As we know, teachers have varying levels of access to computers and technology, and teach in all sorts of contexts to all sorts of learners. Here are some of the questions you may be asking yourself about using technology in the classroom.
How can I use ICT with my class if there is only one computer in the school?
Introducing a rota or booking system for the computer with your colleagues will ensure equal use for all the teachers in the school. You will need to use the Internet mainly as a resource with your learners, accessing the Internet to download and print out materials to use offline with classes. Technology-based activities you can do by printing off materials include:
• using websites).
• Internet-based project work - especially webquests offline
• email keypal projects using the teacher's email account
• a class blog with learners preparing their contributions on paper and the teacher typing them into the computer
• using online reference tools such as concordancers on paper
• electronically produced materials printed out for learners
You can also join free online teacher development groups
What can I do if my learners have very low Information Technology (IT) experience and skills?
You need to first find out about your learners' IT skills and degrees of experience, for example by means of a questionnaire, and then start off by using the simplest technologies in the classroom. For learners with zero or very low IT skills, or literacy issues, a good place to start is with simple word processing tasks (see Chapter 2). Once learners are comfortable with this, basic email (see Chapter 5) or searching the Internet (see Chapter 3) can be introduced. Try to pair up more technically experienced learners with the absolute novices
Skills and equipment for getting started
What does a teacher need to know to be able to use technology in the classroom? Well, you don't need to have any specialist technical knowledge or skills, much as you don't need to be a mechanic to know how to drive a car!
The basic skills you do need to have in place before you start reading this book are how to use a simple word processing program (e.g. Microsoft Word), how to use email and how to access and use the Internet. By reading this book, and trying out the activities suggested with your learners (with plenty of step-by-step help provided in the tutorials on the CD-ROM if you feel you need it), you should be able to greatly increase your ICT skills set, and to feel a lot more confident about using technology in the classroom.
You will also need some essential equipment in order to get the most out of this book, and to start to implement technology with your learners:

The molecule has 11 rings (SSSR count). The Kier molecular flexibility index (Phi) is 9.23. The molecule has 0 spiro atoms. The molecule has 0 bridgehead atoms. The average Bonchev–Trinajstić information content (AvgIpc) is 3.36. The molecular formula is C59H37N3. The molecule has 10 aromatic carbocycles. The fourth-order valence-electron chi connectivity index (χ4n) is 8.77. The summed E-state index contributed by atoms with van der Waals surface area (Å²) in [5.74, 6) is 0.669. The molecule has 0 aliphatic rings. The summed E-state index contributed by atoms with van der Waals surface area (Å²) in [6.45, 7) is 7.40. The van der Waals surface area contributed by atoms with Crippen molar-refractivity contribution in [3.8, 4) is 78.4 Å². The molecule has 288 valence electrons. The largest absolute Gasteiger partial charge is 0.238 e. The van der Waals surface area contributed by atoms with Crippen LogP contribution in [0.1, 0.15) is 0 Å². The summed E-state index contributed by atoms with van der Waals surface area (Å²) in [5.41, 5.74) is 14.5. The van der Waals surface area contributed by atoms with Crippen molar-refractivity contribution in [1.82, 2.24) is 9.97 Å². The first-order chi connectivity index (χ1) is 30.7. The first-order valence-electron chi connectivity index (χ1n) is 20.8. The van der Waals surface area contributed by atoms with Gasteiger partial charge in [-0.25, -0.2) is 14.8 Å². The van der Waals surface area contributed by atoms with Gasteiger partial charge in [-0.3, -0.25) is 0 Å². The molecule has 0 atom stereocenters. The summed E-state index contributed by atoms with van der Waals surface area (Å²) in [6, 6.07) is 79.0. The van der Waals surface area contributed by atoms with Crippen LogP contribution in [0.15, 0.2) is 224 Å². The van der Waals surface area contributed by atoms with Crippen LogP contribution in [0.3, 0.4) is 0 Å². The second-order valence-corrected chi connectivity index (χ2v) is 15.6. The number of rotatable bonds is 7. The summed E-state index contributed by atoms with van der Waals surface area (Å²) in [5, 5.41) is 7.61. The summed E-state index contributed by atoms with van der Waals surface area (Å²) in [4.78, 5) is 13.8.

• at least one computer (preferably one per two students).
• an Internet connection.
• a printer.
• an audio card in the computer, and a headset (audio and microphone) for every computer.
• basic software (a word processing program, a web browser like Internet Explorer, Firefox, Safari or Mozilla, and an email program).
As we saw above, teaching contexts and teachers' access to computers and technology can vary widely. While reading this book, you'll find plenty of activities which can be done if only one computer is available in class. However, access to a computer room to which you can take your class will provide more opportunities for implementing technology, for both you and your learners.
It is worth bearing in mind that the layout of your computer room will directly affect the types of activities you are able to do with your learners, and how they interact with one another and with you. A layout which has computers at desks around the walls, facing the walls, with a large table in the centre of
the room, allows the teacher to walk around and easily see what the learners are working on and what they're looking at on thecomputer monitors (screens). The central area provides an easily accessible space where learners can go when they don't need the computers, and for when we might want to do more communicative group work. If the central space is reasonably large, moremovement and activity is possible in the centre of the room; this will offer up more opportunities for kinaesthetic learners, and thechance to use games and physical activities with younger learners away from the computer monitors.
Of course, few of us are lucky enough to be able to choose how our computer facilities look, but it may be possible for you to make some small changes in the work environment so that it's more comfortable to work in the room, and easier to teach in. It's well worth considering how your institution's computer room could be made more user-friendly for you and your classes.